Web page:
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Moot
02-04-2013, 08:43 PM
I was asked today by another instructor who wants to use the Keiser M3s for a fundraising event.

He wants to know if there is a way to get the average or max watts/rpm/calories used during a class, at end of it?

He wants to give prizes to those that achieve the highest stats.

Does someone know how that would work on the M3s and if it would be easy to do?

If not, is there a simple system that can be rented that he can use for this purpose? Like at the conference, when we had a screen in front with everyones's heart rates?

Thanks

Moot

Vivienne
02-05-2013, 06:51 AM
That's what the read-out on the console gives you when you'e stopped pedalling for a few seconds, right....the avarage watts and the total "calories" supposedly burned.

Am I correct in assuming that this instructor doesn't know much about the Keisers and the rationale for using the power feedback? I know this isn't what you asked, but you might want to clue him in that, for a fundraiser ride....with presumably differing levels of fitness/experience etc etc....., this isn't an AbFab use of the technology. The only thing worse would be a system that has folk pitting their heart rates against each other.

Another thing to consider is that for fundraisers of any length, say 2-3 hours, it's not unusual for folk to have to get up and use the bathroom facilities or just to give the undercarriage a break. The computers "die" when the pedals have been still for a bit and then the rider has to start all over again from "0"

Time to do a bit of educating, Moot

Vivienne

tking
02-09-2013, 12:06 PM
It's very easy to do. When you stop pedaling the cyclometer will flash average RPM, watts and heart rate for the time when the cyclometer was accumulating data. During the ride the cyclometer will toggle between watts and calories so if you pay attention at the end you can get total watts. Keep in mind that the calories is what the bike is experiencing, not the rider. It will flash the averages for only about 20 seconds so you need to work quickly to record the numbers before they are lost.

For an event you may want to let the rider warm up, then "zero out" the cyclometer, then start the ride and the gathering of data. To zero out the cyclometer simply stop pedaling then move the gear shift lever full up and full down quickly, several times, until the cyclometer displays zeros.

Thanks

Paul S.
02-09-2013, 05:55 PM
I'd have to say that average RPM is pretty meaningless because it doesn't take into account the gear. If sombody wanted to "win" the RPM competition, they could simply wail away as fast as possible in gear 1. Average HR would vary with age and will everyone have HRMs? Average calories is proportional to total watts if everyone rides for the same time so it might be easier to just use the watts number that alternates with calories.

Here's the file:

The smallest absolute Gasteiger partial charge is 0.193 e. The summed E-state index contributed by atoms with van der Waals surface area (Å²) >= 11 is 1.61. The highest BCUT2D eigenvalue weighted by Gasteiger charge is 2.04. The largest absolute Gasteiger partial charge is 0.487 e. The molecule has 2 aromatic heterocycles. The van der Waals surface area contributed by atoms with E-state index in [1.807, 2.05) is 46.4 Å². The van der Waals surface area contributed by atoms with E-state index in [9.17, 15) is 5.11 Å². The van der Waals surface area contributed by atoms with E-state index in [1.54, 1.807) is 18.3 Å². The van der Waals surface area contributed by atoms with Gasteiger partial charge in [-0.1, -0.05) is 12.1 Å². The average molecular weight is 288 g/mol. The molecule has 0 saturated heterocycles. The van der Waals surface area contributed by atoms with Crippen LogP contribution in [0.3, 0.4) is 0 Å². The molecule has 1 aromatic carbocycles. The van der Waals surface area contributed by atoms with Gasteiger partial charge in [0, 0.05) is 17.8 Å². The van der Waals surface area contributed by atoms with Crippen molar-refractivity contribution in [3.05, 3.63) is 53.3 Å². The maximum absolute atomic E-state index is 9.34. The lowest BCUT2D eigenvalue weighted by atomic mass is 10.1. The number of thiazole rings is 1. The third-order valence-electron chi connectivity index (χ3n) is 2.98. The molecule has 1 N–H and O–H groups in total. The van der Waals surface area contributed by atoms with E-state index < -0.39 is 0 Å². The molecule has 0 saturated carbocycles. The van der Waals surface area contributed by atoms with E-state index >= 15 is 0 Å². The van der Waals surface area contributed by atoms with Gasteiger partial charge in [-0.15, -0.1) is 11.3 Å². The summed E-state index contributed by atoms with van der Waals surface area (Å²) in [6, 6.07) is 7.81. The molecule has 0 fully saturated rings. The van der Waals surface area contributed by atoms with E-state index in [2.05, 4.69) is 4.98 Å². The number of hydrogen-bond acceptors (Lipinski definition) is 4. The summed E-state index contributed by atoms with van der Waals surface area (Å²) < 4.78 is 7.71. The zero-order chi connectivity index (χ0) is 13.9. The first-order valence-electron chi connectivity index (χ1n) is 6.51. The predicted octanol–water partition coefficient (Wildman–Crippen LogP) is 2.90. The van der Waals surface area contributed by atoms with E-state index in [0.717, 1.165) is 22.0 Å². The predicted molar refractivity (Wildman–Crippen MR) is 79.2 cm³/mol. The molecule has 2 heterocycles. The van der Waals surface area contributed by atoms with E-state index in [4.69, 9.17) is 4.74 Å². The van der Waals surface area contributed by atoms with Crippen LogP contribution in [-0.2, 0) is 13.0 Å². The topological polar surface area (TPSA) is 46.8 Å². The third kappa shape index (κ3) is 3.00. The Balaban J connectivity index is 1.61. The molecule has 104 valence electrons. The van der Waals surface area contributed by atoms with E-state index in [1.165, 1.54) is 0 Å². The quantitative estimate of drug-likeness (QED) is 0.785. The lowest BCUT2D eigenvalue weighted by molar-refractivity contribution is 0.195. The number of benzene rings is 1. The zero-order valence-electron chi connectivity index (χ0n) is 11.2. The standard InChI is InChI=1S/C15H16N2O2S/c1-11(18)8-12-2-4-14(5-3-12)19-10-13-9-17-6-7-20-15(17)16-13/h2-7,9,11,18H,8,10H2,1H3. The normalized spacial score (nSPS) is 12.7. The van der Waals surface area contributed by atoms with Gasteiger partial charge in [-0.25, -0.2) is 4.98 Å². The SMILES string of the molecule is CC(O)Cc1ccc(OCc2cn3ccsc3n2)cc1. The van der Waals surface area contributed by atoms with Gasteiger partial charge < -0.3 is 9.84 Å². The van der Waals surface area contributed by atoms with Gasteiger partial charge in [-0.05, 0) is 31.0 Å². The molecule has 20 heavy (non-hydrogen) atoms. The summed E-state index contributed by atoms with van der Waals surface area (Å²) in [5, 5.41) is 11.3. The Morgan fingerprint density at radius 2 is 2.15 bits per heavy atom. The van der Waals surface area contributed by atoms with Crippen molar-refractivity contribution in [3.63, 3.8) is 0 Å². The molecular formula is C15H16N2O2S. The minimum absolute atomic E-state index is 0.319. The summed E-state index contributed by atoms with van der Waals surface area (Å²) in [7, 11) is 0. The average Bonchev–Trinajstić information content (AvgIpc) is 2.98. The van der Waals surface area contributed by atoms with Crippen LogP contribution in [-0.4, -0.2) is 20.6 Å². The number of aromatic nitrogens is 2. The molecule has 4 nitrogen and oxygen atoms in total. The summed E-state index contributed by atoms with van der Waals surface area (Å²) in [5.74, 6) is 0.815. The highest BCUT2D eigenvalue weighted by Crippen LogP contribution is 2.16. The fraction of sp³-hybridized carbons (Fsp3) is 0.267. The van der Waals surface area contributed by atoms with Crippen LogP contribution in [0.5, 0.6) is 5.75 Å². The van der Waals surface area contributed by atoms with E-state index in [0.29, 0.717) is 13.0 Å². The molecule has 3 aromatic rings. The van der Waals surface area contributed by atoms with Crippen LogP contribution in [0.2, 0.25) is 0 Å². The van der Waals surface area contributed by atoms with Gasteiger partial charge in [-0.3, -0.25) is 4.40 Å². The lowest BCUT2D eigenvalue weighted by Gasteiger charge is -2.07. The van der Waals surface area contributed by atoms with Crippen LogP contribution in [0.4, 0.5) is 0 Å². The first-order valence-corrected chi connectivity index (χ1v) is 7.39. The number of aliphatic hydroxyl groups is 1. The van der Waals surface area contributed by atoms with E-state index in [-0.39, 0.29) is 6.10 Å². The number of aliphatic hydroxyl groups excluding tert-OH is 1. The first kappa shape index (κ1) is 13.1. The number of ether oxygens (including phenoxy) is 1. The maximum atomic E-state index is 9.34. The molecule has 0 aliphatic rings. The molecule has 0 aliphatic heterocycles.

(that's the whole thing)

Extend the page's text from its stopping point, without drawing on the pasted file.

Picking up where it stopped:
However, I have to agree with Vivienne that a fundraising class will have people of such a range of fitness that a power competition is not really appropriate. Better to award prizes to those who raise the most money!

Vivienne
02-10-2013, 05:58 AM
I'd have to say that average RPM is pretty meaningless because it doesn't take into account the gear. If sombody wanted to "win" the RPM competition, they could simply wail away as fast as possible in gear 1. Average HR would vary with age and will everyone have HRMs? Average calories is proportional to total watts if everyone rides for the same time so it might be easier to just use the watts number that alternates with calories.
However, I have to agree with Vivienne that a fundraising class will have people of such a range of fitness that a power competition is not really appropriate. Better to award prizes to those who raise the most money!

But then that discriminates against the folk who do so many fundaraising events, they've run out of folk to tap for $$bucks or folk who don't have a big circle of aqauaintances etc. etc. What about hving a few low-cost/high value gifts for almost everyone (just for being there) based on a random entry ticket draw or some silly funky play on the console readings. The last indoor event I did I ended up having to do a big top-up myself just to make the "minimum" (I would've donated it all anyway, but still.....) I won a prize.......of a *free* TRX training session (the nicely printed little ticket was presented in a gift bag that someone had taken trouble to put together so was exciting to get as a gift) Unfortunately, I'm a certified TRX trainer (not that I don't have plenty to learn). The gal sitting on the bike next to me was thrilled that I donated it to her.

Paul S.
02-10-2013, 02:50 PM
But then that discriminates against the folk who do so many fundraising events, they've run out of folk to tap for $$bucks or folk who don't have a big circle of acquaintances etc. etc....

Agreed, there's too much pressure to raise lots of money in some of those events. I've liked it when the prizes were raffled off.